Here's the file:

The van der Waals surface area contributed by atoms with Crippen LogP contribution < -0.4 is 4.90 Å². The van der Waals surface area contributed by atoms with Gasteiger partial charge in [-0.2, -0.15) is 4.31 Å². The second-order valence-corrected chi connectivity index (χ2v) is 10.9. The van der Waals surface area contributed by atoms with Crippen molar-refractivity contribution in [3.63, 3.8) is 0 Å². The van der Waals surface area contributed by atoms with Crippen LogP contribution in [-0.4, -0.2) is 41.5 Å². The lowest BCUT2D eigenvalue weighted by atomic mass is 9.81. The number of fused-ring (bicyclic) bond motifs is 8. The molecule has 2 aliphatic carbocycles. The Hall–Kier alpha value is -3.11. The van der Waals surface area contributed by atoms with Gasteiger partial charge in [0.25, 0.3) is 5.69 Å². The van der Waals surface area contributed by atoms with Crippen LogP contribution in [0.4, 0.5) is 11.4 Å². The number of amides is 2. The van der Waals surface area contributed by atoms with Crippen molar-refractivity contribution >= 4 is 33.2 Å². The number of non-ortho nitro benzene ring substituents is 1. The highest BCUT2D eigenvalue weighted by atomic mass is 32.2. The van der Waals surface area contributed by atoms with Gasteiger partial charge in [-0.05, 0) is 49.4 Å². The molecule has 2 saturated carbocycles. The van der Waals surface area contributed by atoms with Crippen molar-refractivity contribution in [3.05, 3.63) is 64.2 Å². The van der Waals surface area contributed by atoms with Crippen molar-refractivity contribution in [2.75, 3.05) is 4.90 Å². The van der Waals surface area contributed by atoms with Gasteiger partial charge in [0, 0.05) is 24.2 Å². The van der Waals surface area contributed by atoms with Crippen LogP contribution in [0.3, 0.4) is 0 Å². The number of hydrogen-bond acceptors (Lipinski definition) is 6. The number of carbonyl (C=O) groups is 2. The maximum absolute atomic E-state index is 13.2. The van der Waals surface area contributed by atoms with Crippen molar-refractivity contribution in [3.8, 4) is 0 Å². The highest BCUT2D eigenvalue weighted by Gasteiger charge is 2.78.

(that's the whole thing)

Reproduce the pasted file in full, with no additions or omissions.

The van der Waals surface area contributed by atoms with Crippen LogP contribution < -0.4 is 4.90 Å². The van der Waals surface area contributed by atoms with Gasteiger partial charge in [-0.2, -0.15) is 4.31 Å². The second-order valence-corrected chi connectivity index (χ2v) is 10.9. The van der Waals surface area contributed by atoms with Crippen molar-refractivity contribution in [3.63, 3.8) is 0 Å². The van der Waals surface area contributed by atoms with Crippen LogP contribution in [-0.4, -0.2) is 41.5 Å². The lowest BCUT2D eigenvalue weighted by atomic mass is 9.81. The number of fused-ring (bicyclic) bond motifs is 8. The molecule has 2 aliphatic carbocycles. The Hall–Kier alpha value is -3.11. The van der Waals surface area contributed by atoms with Gasteiger partial charge in [0.25, 0.3) is 5.69 Å². The van der Waals surface area contributed by atoms with Crippen LogP contribution in [0.4, 0.5) is 11.4 Å². The number of amides is 2. The van der Waals surface area contributed by atoms with Crippen molar-refractivity contribution >= 4 is 33.2 Å². The number of non-ortho nitro benzene ring substituents is 1. The highest BCUT2D eigenvalue weighted by atomic mass is 32.2. The van der Waals surface area contributed by atoms with Gasteiger partial charge in [-0.05, 0) is 49.4 Å². The molecule has 2 saturated carbocycles. The van der Waals surface area contributed by atoms with Crippen molar-refractivity contribution in [3.05, 3.63) is 64.2 Å². The van der Waals surface area contributed by atoms with Crippen molar-refractivity contribution in [2.75, 3.05) is 4.90 Å². The van der Waals surface area contributed by atoms with Gasteiger partial charge in [0, 0.05) is 24.2 Å². The van der Waals surface area contributed by atoms with Crippen LogP contribution in [0.3, 0.4) is 0 Å². The number of hydrogen-bond acceptors (Lipinski definition) is 6. The number of carbonyl (C=O) groups is 2. The maximum absolute atomic E-state index is 13.2. The van der Waals surface area contributed by atoms with Crippen molar-refractivity contribution in [3.8, 4) is 0 Å². The highest BCUT2D eigenvalue weighted by Gasteiger charge is 2.78.